I’m Tired of Constantly Explaining Why I Don’t Drink

I never get bored of not drinking, but I *am* completely done with my sobriety prompting so. many. damn. questions

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A wineglass filled with water on a pink backdrop
(Photo: Stocksy)

“Good for you. I could never do what you do. You’re so brave.”

I hear this comment often, *especially* around the holidays, and no I’m not a soldier or a cop or a firefighter—I’m just sober.

For as long as I can remember, I’ve never liked the taste of alcohol. I’d force myself to sip on a mimosa or try a swig of champagne—the most I’ve ever drank—and almost immediately, I’d feel nauseous. It was largely in my head; one of the main reasons I don’t drink is because I have a debilitating fear of vomiting. (Yes, this is something I’m working through with lots of therapy.) Not drinking alcohol is one area of my life that I can control the chances of me being sick, and I want to keep it that way. Simply put: being sober brings me comfort.

So yes, I’m the girl at the party you see sipping on ginger ale in a red Solo cup, the blonde at the club with a glass of water in my hand. And while I honestly never get tired of not drinking, I am awfully tired of my sobriety being the reason for. so. many. damn. questions (and comments).

I’ve been called everything from a prude to a buzzkill, and yet, I seem to have the last laugh when I don’t have to spend my Sundays nursing a hangover. It was tough during university when alcohol was synonymous with campus life, but the more I defended my choice, the prouder I became of my sobrietyand now, I want to share it as much as I can in the hopes of normalizing this still-weirdly-taboo status.

Please don’t assume I’m pregnant or an alcoholic 

Drinking has seeped into every aspect of society to the point that when I refuse a glass of wine at a dinner party, people jump to conclusions that are never true—and it gets really awkward. (Nevermind that I can’t think of a social scenario in which it *wouldn’t* be straight-up rude to ask someone whether they were expecting, or had a drinking problem.) Why does turning down a drink need justification in the first place?

As a sober 20-something, I’ve noticed how much alcohol has become synonymous with modern womanhood. We trade our apple juice boxes for glasses of Sauvignon Blanc as big as our heads, and integrate drinking into so many different parts of our lives: rosé with The Bachelor, boozy brunches after SoulCycle and wine-mom play dates. So much so that occasionally I struggle to relate to other women my age because I don’t have a glass of wine in my hand.

And sometimes, I struggle to relate to my family, too.

During my 18th birthday party, two of my family members tried to pressure me into taking tequila shots with them as a “rite of passage.” I can’t remember how many times I told them no, and they still tried to convince me that it was no big deal. And so, I pretended to do a shot—I licked the salt off of my hand, took a tiny sip, sucked the juice out of the lime and tucked my mostly-full shot glass behind a plant—just to shut them up. I remember looking around at my horrified relatives and family friends (who all knew how important my sobriety was to me), feeling ashamed that I didn’t stand up for myself.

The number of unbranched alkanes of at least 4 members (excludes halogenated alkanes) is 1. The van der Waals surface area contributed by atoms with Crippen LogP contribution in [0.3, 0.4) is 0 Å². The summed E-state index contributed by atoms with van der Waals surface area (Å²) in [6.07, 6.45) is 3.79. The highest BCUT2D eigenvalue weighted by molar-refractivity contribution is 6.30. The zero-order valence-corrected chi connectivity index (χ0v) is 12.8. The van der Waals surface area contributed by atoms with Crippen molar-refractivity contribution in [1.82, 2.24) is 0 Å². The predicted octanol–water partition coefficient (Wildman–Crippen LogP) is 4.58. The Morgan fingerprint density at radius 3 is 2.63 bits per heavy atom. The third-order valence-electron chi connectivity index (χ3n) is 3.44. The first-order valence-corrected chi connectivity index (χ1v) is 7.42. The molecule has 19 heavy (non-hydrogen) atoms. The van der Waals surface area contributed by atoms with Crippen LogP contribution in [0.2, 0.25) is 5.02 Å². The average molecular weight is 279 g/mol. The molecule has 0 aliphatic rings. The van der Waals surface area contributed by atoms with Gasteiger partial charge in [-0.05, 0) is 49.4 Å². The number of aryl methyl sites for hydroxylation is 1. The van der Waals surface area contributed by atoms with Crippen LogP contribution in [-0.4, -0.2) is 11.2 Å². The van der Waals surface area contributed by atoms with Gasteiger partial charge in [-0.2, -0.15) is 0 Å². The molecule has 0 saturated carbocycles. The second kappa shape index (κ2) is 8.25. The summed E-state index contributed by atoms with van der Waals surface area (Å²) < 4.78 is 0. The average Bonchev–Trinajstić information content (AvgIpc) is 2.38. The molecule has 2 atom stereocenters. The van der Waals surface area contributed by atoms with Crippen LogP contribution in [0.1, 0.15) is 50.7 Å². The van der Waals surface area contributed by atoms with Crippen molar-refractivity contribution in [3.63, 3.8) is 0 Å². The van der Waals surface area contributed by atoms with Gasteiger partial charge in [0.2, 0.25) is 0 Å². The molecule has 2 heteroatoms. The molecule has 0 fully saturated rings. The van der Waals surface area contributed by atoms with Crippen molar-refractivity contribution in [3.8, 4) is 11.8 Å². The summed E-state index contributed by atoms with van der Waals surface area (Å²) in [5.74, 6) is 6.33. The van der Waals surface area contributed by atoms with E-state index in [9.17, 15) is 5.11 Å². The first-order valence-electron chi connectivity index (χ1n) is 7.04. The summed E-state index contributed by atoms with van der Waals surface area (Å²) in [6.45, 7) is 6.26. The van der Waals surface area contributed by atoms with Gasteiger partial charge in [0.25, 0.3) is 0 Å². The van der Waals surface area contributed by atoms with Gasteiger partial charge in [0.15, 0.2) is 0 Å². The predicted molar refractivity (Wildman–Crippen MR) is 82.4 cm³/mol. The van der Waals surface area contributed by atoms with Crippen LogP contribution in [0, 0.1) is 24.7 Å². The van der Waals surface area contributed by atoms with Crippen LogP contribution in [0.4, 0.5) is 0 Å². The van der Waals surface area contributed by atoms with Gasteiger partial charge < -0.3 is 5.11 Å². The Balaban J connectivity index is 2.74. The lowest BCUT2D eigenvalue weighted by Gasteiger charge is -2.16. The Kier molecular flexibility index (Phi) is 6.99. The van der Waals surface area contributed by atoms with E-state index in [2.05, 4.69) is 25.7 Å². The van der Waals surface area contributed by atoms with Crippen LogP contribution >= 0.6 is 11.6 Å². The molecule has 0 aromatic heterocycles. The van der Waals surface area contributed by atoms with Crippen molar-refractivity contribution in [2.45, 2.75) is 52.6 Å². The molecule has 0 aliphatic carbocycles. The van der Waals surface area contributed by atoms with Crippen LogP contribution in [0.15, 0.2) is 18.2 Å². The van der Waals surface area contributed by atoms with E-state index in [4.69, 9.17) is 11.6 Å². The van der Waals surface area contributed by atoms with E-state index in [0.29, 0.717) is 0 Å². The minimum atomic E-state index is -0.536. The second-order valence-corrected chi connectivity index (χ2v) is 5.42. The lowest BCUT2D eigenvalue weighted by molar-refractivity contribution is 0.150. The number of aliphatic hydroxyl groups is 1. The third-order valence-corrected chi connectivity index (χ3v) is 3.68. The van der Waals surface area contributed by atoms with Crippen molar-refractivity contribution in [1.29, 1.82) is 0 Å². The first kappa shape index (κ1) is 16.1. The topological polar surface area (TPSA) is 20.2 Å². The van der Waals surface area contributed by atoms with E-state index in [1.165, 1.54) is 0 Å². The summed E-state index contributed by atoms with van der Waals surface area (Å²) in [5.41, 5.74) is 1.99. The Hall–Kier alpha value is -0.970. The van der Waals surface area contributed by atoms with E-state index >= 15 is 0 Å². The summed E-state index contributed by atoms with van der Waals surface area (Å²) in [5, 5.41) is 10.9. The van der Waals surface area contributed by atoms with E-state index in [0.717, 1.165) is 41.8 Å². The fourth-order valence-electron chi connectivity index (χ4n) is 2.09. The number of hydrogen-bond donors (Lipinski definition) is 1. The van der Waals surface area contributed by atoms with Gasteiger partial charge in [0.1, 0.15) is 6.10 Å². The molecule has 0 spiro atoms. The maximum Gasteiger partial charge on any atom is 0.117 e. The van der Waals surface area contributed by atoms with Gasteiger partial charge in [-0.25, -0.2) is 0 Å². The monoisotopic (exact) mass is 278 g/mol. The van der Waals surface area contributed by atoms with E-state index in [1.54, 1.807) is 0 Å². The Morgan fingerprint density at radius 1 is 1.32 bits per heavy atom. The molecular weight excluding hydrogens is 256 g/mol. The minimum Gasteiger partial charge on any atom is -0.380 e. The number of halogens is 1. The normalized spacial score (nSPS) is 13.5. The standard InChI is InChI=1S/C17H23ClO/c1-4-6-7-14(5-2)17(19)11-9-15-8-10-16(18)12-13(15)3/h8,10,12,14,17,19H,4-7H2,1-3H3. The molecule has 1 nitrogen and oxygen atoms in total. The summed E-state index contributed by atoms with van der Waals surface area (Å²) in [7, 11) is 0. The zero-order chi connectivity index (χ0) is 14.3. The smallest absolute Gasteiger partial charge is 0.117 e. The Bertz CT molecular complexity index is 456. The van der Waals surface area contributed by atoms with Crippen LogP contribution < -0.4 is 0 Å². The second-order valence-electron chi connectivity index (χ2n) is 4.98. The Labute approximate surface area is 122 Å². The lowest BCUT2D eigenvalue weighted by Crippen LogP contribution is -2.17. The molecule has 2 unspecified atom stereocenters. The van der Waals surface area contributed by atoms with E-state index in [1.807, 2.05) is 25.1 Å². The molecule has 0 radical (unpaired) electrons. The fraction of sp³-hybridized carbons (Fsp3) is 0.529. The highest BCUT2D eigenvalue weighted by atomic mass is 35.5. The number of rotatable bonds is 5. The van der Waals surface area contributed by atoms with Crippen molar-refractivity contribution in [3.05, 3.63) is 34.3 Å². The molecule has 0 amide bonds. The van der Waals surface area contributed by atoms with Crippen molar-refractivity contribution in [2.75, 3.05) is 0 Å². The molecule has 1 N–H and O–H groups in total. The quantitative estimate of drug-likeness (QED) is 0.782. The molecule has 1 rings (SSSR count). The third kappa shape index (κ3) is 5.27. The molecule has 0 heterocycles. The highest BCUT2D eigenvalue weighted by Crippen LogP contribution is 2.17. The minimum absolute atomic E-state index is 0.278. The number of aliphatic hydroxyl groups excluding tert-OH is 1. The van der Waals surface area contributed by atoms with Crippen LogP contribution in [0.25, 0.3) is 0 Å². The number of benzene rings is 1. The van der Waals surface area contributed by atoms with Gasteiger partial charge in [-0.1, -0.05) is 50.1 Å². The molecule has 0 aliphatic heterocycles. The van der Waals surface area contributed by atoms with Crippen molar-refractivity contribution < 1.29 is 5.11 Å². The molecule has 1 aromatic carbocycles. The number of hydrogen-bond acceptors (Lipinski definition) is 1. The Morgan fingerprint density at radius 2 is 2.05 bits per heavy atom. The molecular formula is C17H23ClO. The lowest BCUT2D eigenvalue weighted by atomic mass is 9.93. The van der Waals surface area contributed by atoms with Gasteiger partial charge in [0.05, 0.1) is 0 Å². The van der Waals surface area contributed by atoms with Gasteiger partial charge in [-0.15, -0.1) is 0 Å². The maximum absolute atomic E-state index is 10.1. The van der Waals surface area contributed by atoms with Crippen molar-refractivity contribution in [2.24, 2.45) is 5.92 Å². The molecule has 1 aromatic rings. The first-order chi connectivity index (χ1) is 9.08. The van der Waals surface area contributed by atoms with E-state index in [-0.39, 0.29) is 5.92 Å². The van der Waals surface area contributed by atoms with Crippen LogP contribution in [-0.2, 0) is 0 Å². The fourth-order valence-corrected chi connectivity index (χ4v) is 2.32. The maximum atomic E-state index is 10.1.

I’m OK if you drink, but don’t make *me* uncomfortable for being sober

All of this said, just because I’ve made this choice for myself, doesn’t mean I try to shame people who do enjoy drinking. Most of my close friends drink casually—and I don’t mind, especially since they understand my sobriety. But usually, if I’m not drinking, they won’t either.

In university, I tried to push myself to go to bars and clubs with my friends—and it was mentally and emotionally draining. It’s hard to be the only sober person in a room, and it’s also extremely isolating, especially when my peers would say things like, “You’d be so funny drunk,” or “Really? Just try one sip. It won’t hurt you.” Since I graduated this summer, I haven’t been to a bar—and I honestly don’t feel like I’m missing out. It hasn’t compromised my friendships because those who pressured me in university aren’t in my life anymore.

But even now, in the working world, I still have to explain my sobriety. In the media industry, I attend plenty of press events that are flowing with alcohol and it’s incredibly awkward to say “no” in a professional setting. One time, I was at a work lunch, and the woman I was with ordered two cocktails for us without consulting me first. I felt *so* awkward telling her I don’t drink in front of our server—especially because I didn’t want to compromise our professional connection.

But it is getting better.

Last summer, I hosted a Bachelor in Paradise viewing party and I decided I didn’t want to serve alcohol. I was seriously worried that no one would want to come, but it turned out that my friends were actually relieved to be sipping on Perrier on a Tuesday night. I got the impression that what mattered most was being together rather than what we had in our glasses, and as a result, my sobriety actually felt normal for once. Talk about refreshing.

So, as we head into New Year’s Eve, I have one request: if you notice someone not drinking on December 31, keep your questions and comments to yourself—chances are, they’ve heard them all before.

Related:

Anne T. Donahue: What Buck-a-Beer Feels Like to an Alcoholic
The First Time I Had Sex After Getting Sober
We Asked 6 Millennial Women Why They Don’t Drink & How They Navigate Sobriety

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